Sometimes though, her feet do get a little wet. While I can only remember one time when we had following seas high enough to wash a little seawater into the cockpit, I do know she gets a bit wet from rain runoff or boat washing.

This is Gennie naked.

Why is Gennie naked? Because after five years of living in our cockpit, I noticed that her feet were beginning to get a bit rusty and corroded.

I thought they should be replaced. And I really didn’t know if I could get to the mounting hardware for these metal and rubber feet without taking off her clothes.

Turns out I could have done the job without stripping her. But since I was poking around her insides, I decided to see if there was?anything else that might need some attention. I was very pleasantly surprised to see that after a quick wipe down with an oily rag, her innards looks darn near new.

Since we’re poking around Gennie’s insides, here’s a picture of her runtime meter. This isn’t a standard Honda feature. This was an accessory we added to better keep track of how old Gennie was getting.

Two hundred and twelve hours in a little less than five years doesn’t sound too bad to me.

Because our local Honda parts dealer hardly ever answers their phone, I found the new set of shoes for Gennie on Amazon at a really good price.

Replacement only took a socket wrench and about 15 minutes. An oil change and a new spark plug, and it looks like she’s ready to go back to the Bahamas!

It will be interesting to see what impact a lurid post headline has on our site traffic… ?

Bloodwork For Your Engine

Oil analysis. You get such a comprehensive amount of information from such a simple test that I don’t know why we haven’t done it before. We’re well into our preparations for taking Eagle Too back to the Bahamas for a spring cruise, and one of my concerns is that she’s spent most of the last 18 months gently resting in her slip. Before heading out across the Gulf again, I wanted to make sure that we can totally rely on her propulsion system. So I decided to do an oil analysis on her engine.

Wearing rings, a leaking head gasket, tired bearings: all these problems and more can be identified by analyzing the trace elements in the engine’s oil. Just as routine bloodwork can help you understand what’s happening inside your body, a chemical analysis of your engine’s oil can indicate imminent problems lurking below the surface, waiting to blow up in your face at the most inopportune time.

The process consists of nothing more than running the engine to warm it up, and then drawing out a couple of ounces of oil to send to a lab for analysis. After doing some research online, I decided to use Blackstone Labs. Their standard analysis included all the tests I wanted to have run, their reviews were pretty good, and their price of $28 seemed very fair.

One of the things I liked about Blackstone is that they provide a free sample return kit. Just hit their site and fill in your info, and a few days later a package shows up with everything you need to ship back your oil for analysis. When I opened the package, I found a small white poly bottle for the sample, a plastic bag to put the filled bottle in along with a provided absorbent pad, and then a mailable black plastic bottle to contain it all, with a pre-paid postage label already applied.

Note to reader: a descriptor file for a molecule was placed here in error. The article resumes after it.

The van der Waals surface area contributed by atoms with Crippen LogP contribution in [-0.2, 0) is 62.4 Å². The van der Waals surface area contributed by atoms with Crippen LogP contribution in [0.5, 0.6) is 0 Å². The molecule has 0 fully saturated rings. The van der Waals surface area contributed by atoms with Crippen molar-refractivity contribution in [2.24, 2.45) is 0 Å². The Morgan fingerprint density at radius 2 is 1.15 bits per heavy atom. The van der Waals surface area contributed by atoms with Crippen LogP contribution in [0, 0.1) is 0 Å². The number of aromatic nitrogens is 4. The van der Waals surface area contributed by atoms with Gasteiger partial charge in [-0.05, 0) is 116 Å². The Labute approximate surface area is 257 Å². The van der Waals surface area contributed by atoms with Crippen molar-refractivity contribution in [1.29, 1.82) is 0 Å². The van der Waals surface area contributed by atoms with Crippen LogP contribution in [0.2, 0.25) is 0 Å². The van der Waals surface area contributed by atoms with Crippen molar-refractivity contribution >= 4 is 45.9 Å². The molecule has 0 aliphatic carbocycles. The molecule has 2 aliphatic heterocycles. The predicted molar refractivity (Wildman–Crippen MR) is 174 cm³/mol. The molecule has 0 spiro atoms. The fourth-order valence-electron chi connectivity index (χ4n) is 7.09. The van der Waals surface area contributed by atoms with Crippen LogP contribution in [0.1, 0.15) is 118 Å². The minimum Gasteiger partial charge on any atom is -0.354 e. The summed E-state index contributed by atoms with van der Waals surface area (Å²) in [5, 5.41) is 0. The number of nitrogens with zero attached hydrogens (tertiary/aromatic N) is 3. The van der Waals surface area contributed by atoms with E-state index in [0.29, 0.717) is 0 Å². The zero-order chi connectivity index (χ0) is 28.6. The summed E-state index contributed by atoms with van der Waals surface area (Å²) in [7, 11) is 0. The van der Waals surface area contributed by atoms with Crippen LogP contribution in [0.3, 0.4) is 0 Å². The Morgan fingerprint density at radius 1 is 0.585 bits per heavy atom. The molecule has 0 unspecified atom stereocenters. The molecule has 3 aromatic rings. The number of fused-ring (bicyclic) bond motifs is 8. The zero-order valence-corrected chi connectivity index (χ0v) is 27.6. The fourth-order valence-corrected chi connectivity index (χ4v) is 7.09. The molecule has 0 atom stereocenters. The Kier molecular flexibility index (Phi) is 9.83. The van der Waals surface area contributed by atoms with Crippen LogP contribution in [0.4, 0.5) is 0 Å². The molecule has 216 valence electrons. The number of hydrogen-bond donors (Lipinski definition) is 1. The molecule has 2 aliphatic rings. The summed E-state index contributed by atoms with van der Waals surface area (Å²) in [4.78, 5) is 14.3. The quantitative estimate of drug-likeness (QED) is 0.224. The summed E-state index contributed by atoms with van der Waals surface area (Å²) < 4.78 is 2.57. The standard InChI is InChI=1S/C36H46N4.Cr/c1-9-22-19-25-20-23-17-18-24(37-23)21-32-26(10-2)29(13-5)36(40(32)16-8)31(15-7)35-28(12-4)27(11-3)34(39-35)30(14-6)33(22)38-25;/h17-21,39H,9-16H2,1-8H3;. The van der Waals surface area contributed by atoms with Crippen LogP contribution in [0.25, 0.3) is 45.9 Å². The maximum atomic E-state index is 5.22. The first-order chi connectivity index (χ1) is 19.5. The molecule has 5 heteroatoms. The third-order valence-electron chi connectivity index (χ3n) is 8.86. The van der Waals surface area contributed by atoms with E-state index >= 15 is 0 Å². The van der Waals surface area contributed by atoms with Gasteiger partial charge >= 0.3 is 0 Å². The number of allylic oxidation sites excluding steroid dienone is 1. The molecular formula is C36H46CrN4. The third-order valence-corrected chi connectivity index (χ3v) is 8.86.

The package that arrived from Blackstone Labs

Inside the package. White sample bottle, plastic bag and absorbent pad, black shipping bottle with pre-paid mailing label, instructions.

I know that the Post Office can have an issue with mailing liquids, and Blackstone’s ‘bottle inside a bag with an absorbent pad inside another sealed bottle’ is supposed to mollify their concerns. They even provide a form you can download and take to the Post Office with you that explains the law regarding mailing engine oil, just in case the Postmaster still doesn’t want to accept the shipment. But after reading that it could still sometimes take several weeks for the samples to make it back to Blackstone due to the Post Office treating them as hazardous material, I decided to go a little rogue in order to beat the system. After taking samples of both our engine oil and transmission fluid and bottling them in the provided containers, I then packed them in a well-padded Priority Mail box with tracking for return shipment. This meant that unfortunately I couldn’t take advantage of the pre-paid return shipment labels Blackstone had provided, but it also meant that by conveniently forgetting what was inside the box and saying “no” when asked if I was shipping anything liquid or hazardous, they would quickly make their way to their destination.

Bottled up, ready for return

Less than a week after dropping the samples in the mail, I received an email with our completed oil analysis results. I was delighted with the findings. Everything looked perfectly normal. No coolant in the oil, no excessive metal wear products. Just the readings you’d expect from a healthy, happy little diesel engine. And so for a little bit of effort and a minor expense, we’ve received a great deal of reassurance that our trusty little Yanmar has a long life ahead of it.

Your Papers, Please